“Well my beginnings were rather strict. as a boy I had a teacher who was rather strict but she was also one of the best teachers I ever had. For a young boy, learning the violin can be difficult. When you are a kid you don’t want to practice, you want to be outside with your friends. But I think I found a good balance between practice and free time and she was a great tutor – she really made me practice!”

Having studied in the US for so long, did you consider staying on professionally?

“I did, also because my wife is from the US (laughs). I considered having a career in the States but when I was about to graduate and was considering what to do next, the position for concertmaster opened with the Czech Philharmonic. I felt that would be a great starting point. One of the advantages of working for a European orchestra is that the workload is a lot less than in America. Here most orchestras are funded by the government and there are more members for one position. So I share the post of concertmaster and alter with the other player, splitting my time in half which allows me to take part in other projects, pursuing a solo career and also to do chamber music. I don’t think that would be as possible in the US, I would not have the luxury of doing more than one thing.”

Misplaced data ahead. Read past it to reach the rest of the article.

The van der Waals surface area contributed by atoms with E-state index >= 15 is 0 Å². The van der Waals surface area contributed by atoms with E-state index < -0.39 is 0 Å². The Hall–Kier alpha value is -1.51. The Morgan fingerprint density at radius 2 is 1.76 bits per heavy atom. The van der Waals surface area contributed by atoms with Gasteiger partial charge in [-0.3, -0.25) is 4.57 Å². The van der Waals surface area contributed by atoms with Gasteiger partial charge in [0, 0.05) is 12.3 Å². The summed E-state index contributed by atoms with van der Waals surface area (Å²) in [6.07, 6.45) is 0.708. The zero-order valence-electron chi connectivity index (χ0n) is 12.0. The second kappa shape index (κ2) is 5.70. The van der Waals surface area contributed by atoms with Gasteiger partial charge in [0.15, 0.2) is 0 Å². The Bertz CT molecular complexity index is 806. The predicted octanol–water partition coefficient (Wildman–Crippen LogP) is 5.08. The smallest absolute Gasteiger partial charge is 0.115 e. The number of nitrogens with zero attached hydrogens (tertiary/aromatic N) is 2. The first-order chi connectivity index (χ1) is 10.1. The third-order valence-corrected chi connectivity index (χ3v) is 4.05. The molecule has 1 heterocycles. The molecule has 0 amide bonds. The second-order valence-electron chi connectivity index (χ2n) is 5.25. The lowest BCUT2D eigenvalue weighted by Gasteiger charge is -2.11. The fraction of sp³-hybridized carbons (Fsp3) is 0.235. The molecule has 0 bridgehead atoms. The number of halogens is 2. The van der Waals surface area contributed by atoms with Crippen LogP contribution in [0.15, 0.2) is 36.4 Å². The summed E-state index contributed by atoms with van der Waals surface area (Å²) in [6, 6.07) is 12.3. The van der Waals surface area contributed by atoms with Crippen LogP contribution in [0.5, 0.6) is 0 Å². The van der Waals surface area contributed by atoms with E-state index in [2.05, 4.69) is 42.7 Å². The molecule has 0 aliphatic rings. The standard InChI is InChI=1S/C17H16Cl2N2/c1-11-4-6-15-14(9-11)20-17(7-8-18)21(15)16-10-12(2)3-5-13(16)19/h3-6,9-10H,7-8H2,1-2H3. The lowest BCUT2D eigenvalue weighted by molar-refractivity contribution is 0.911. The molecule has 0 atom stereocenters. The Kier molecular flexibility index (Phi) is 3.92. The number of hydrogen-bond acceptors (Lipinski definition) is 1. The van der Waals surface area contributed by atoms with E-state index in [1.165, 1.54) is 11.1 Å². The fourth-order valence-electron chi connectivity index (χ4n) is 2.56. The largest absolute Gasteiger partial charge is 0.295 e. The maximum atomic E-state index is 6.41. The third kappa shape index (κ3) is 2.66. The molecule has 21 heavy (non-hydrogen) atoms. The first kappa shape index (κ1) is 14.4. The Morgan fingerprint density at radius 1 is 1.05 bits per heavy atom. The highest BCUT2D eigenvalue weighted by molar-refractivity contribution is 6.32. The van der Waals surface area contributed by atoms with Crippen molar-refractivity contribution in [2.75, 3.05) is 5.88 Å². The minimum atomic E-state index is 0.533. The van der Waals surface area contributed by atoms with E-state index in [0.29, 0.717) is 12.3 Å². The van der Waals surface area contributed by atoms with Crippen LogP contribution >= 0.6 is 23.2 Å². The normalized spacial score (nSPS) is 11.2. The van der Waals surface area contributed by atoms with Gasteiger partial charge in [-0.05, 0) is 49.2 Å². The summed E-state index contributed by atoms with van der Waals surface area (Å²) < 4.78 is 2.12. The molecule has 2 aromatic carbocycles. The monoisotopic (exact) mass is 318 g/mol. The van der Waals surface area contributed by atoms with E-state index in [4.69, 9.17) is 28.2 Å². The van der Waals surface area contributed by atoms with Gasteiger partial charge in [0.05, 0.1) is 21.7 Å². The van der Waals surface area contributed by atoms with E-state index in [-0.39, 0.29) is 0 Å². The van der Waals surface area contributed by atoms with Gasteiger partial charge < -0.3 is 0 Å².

Josef Špaček, photo: archive of Josef ŠpačekJosef Špaček, photo: archive of Josef Špaček In 2012, you took part in the Queen Elisabeth Competition in Brussels. How important was that moment in your career?